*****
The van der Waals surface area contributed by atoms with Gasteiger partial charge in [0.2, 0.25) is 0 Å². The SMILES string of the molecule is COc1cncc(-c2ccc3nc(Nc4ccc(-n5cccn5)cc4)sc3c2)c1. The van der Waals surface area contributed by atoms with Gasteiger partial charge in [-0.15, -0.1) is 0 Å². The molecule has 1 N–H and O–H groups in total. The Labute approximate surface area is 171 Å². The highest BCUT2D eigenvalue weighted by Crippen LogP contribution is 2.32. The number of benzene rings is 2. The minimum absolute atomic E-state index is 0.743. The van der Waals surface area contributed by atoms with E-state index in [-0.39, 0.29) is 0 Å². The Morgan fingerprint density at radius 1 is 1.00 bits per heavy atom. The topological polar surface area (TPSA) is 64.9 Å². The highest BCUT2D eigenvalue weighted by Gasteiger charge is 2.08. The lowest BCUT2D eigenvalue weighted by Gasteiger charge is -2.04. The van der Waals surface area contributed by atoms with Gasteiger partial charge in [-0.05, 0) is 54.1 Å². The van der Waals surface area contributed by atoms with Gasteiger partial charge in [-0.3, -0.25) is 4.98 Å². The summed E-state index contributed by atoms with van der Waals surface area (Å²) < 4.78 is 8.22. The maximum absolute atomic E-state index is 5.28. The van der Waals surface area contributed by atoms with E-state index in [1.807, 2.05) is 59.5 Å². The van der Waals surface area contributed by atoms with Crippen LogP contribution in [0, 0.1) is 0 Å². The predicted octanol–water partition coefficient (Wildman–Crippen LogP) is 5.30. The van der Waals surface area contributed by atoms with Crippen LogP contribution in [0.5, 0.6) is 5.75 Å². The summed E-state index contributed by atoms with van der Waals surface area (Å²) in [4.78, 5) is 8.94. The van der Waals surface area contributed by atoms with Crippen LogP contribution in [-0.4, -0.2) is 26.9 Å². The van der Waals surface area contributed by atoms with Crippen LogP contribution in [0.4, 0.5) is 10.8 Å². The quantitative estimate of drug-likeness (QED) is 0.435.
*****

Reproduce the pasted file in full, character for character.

The van der Waals surface area contributed by atoms with Gasteiger partial charge in [0.2, 0.25) is 0 Å². The SMILES string of the molecule is COc1cncc(-c2ccc3nc(Nc4ccc(-n5cccn5)cc4)sc3c2)c1. The van der Waals surface area contributed by atoms with Gasteiger partial charge in [-0.15, -0.1) is 0 Å². The molecule has 1 N–H and O–H groups in total. The Labute approximate surface area is 171 Å². The highest BCUT2D eigenvalue weighted by Crippen LogP contribution is 2.32. The number of benzene rings is 2. The minimum absolute atomic E-state index is 0.743. The van der Waals surface area contributed by atoms with E-state index in [-0.39, 0.29) is 0 Å². The Morgan fingerprint density at radius 1 is 1.00 bits per heavy atom. The topological polar surface area (TPSA) is 64.9 Å². The highest BCUT2D eigenvalue weighted by Gasteiger charge is 2.08. The lowest BCUT2D eigenvalue weighted by Gasteiger charge is -2.04. The van der Waals surface area contributed by atoms with Gasteiger partial charge in [-0.05, 0) is 54.1 Å². The van der Waals surface area contributed by atoms with Gasteiger partial charge in [-0.3, -0.25) is 4.98 Å². The summed E-state index contributed by atoms with van der Waals surface area (Å²) < 4.78 is 8.22. The maximum absolute atomic E-state index is 5.28. The van der Waals surface area contributed by atoms with E-state index in [1.807, 2.05) is 59.5 Å². The van der Waals surface area contributed by atoms with Crippen LogP contribution in [0, 0.1) is 0 Å². The predicted octanol–water partition coefficient (Wildman–Crippen LogP) is 5.30. The van der Waals surface area contributed by atoms with Crippen LogP contribution in [0.5, 0.6) is 5.75 Å². The summed E-state index contributed by atoms with van der Waals surface area (Å²) in [4.78, 5) is 8.94. The van der Waals surface area contributed by atoms with Crippen LogP contribution in [-0.4, -0.2) is 26.9 Å². The van der Waals surface area contributed by atoms with Crippen LogP contribution in [0.4, 0.5) is 10.8 Å². The quantitative estimate of drug-likeness (QED) is 0.435.